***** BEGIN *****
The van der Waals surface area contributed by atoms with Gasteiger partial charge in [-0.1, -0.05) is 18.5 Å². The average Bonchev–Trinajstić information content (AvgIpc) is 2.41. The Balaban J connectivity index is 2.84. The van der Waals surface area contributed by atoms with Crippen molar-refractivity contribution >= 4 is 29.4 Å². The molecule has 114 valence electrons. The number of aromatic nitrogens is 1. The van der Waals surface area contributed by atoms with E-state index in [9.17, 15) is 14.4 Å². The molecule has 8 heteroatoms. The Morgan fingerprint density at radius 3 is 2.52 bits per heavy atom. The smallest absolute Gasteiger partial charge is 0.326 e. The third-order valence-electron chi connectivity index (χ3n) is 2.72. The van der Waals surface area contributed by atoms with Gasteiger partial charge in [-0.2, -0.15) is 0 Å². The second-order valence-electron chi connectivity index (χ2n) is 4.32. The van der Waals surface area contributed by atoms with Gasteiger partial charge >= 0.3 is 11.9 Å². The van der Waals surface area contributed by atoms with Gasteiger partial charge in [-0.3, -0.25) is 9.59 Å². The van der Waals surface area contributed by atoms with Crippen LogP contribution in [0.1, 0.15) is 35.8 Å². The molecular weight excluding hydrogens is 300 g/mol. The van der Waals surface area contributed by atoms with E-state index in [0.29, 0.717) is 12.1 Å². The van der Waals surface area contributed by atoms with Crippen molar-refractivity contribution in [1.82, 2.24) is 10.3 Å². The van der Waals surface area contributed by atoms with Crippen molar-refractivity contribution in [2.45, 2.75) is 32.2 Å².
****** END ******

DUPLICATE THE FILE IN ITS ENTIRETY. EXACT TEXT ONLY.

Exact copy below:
The van der Waals surface area contributed by atoms with Gasteiger partial charge in [-0.1, -0.05) is 18.5 Å². The average Bonchev–Trinajstić information content (AvgIpc) is 2.41. The Balaban J connectivity index is 2.84. The van der Waals surface area contributed by atoms with Crippen molar-refractivity contribution >= 4 is 29.4 Å². The molecule has 114 valence electrons. The number of aromatic nitrogens is 1. The van der Waals surface area contributed by atoms with E-state index in [9.17, 15) is 14.4 Å². The molecule has 8 heteroatoms. The Morgan fingerprint density at radius 3 is 2.52 bits per heavy atom. The smallest absolute Gasteiger partial charge is 0.326 e. The third-order valence-electron chi connectivity index (χ3n) is 2.72. The van der Waals surface area contributed by atoms with Gasteiger partial charge in [-0.2, -0.15) is 0 Å². The second-order valence-electron chi connectivity index (χ2n) is 4.32. The van der Waals surface area contributed by atoms with Gasteiger partial charge >= 0.3 is 11.9 Å². The van der Waals surface area contributed by atoms with Gasteiger partial charge in [-0.3, -0.25) is 9.59 Å². The van der Waals surface area contributed by atoms with Crippen LogP contribution in [0.1, 0.15) is 35.8 Å². The molecular weight excluding hydrogens is 300 g/mol. The van der Waals surface area contributed by atoms with E-state index in [0.29, 0.717) is 12.1 Å². The van der Waals surface area contributed by atoms with Crippen molar-refractivity contribution in [1.82, 2.24) is 10.3 Å². The van der Waals surface area contributed by atoms with Crippen molar-refractivity contribution in [2.45, 2.75) is 32.2 Å².